Any strong customer proposition has to be underpinned by trust and transparency. And, in a world where personal information informs how those relationships are built and services provided, that trust is paramount. “A company such as Deem has two key risk factors that need to be mitigated,” Buening continues. “One is the more traditional credit risk, because despite our technology and innovative approach, we are still lending money and we still require people to pay us back. However, using the technology and interfaces such as those that we have, the automated retrieval of data from other sources and our own data enables us to make better, more informed decisions through advanced models and engines to give the client the best possible service.”
The other area that Buening is focused on is cybersecurity - specifically, that all systems and interfaces are as secure as they can possibly be to protect both the business and its customers. “If the client can’t trust you, you’re finished,” he states. “We have a complete zero-tolerance strategy; if we lose one client then that’s as good as losing everyone. For that reason, we have a state of the art security operations centre and we use high-end experts in cybersecurity.”
And while that protects the business to the highest degree, it is, says Buening, an ongoing battle to stay ahead of those cybercriminals who are intent on causing harm. He likens risk management and cybersecurity to a ‘weapons race’, but also maintains that “you have to have everything right from the beginning. You must have people on board who are determined to make it as hard as possible for anyone to access your systems, and who are willing to achieve excellence across the entire infrastructure.”
The Deem experience
“Customer experience is no longer ‘customer experience offered by banks’, it’s customer experience generically,” de Bruin states. “The standard, across multiple sectors has increased significantly in terms of how you offer a rich customer experience, so it puts a lot of pressure on how you design and develop your products. Consequently, we’ve spent a lot of time building best in breed systems and shifting our thinking to this custom journey that is so important to us.”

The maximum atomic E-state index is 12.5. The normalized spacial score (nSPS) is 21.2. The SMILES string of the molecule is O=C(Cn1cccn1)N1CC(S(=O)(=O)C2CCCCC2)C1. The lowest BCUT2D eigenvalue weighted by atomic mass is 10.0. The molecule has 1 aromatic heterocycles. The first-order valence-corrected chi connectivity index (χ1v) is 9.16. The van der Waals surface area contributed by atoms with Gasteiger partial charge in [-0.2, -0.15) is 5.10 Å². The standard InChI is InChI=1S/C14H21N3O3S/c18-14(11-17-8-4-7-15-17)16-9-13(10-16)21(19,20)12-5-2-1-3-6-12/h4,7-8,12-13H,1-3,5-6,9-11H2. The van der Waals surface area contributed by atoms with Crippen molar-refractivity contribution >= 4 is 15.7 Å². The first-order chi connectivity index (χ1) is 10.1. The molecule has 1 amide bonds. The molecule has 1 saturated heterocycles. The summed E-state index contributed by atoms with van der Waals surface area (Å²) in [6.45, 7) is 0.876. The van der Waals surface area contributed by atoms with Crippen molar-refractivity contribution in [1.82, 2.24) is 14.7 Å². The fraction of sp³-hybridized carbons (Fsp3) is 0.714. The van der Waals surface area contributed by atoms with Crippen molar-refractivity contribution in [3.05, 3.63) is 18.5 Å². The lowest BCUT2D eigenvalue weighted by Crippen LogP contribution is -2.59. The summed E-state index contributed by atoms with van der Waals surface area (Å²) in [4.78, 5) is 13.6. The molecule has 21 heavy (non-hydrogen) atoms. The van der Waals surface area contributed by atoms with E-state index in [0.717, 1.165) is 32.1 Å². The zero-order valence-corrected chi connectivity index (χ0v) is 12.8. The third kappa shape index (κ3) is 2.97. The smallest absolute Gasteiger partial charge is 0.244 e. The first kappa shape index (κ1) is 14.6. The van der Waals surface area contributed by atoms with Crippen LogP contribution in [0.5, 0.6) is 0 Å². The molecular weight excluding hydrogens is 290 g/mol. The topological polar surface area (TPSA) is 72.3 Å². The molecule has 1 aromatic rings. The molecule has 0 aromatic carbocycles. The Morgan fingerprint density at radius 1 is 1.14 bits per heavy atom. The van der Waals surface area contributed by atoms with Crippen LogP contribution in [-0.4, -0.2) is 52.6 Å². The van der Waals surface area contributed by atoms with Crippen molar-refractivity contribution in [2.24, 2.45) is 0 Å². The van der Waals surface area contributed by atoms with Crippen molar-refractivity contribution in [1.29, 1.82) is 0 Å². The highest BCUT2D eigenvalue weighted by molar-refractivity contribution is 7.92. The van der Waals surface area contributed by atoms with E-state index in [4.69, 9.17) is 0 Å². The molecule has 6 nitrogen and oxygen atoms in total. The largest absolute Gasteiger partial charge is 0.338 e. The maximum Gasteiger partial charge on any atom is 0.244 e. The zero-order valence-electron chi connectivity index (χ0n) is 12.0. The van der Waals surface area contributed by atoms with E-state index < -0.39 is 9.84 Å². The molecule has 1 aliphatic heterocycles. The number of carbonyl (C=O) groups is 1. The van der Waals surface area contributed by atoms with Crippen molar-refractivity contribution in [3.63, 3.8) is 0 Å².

Alex Kim is Deem’s Chief Technology Officer (CTO). In more than three decades of key roles in banking and technology operation, Kim has been a leading figure in the US, Korea, Singapore, Malaysia and Japan with companies including Standard Chartered Bank and American Savings Bank. All of this experience is neatly underpinned by one overarching view on technology: that it should make life simpler and better. “Anything we do or build must deliver a better customer experience, a simpler process for staff and higher efficiency for our shareholders. Data processing is the glue that brings these strands together.”
“One area in particular that will open this up further is artificial intelligence,” he continues. “The technology opens up a huge area of opportunity for us, not so much in terms of delivering more sophisticated or complex products, but rather for delivering more simply. We’re around 60% into the complete automation of our back end at the moment - a process we hope to have completed by June of this year. Most companies shy away from such a process, which makes it a real opportunity for startups like Deem compared to legacy players or incumbents. By automating our back end processes we can literally change as needed depending on the latest data on how our customers are interacting with us, how they’re using our products and so forth. It will allow very customised delivery of services for every single customer.”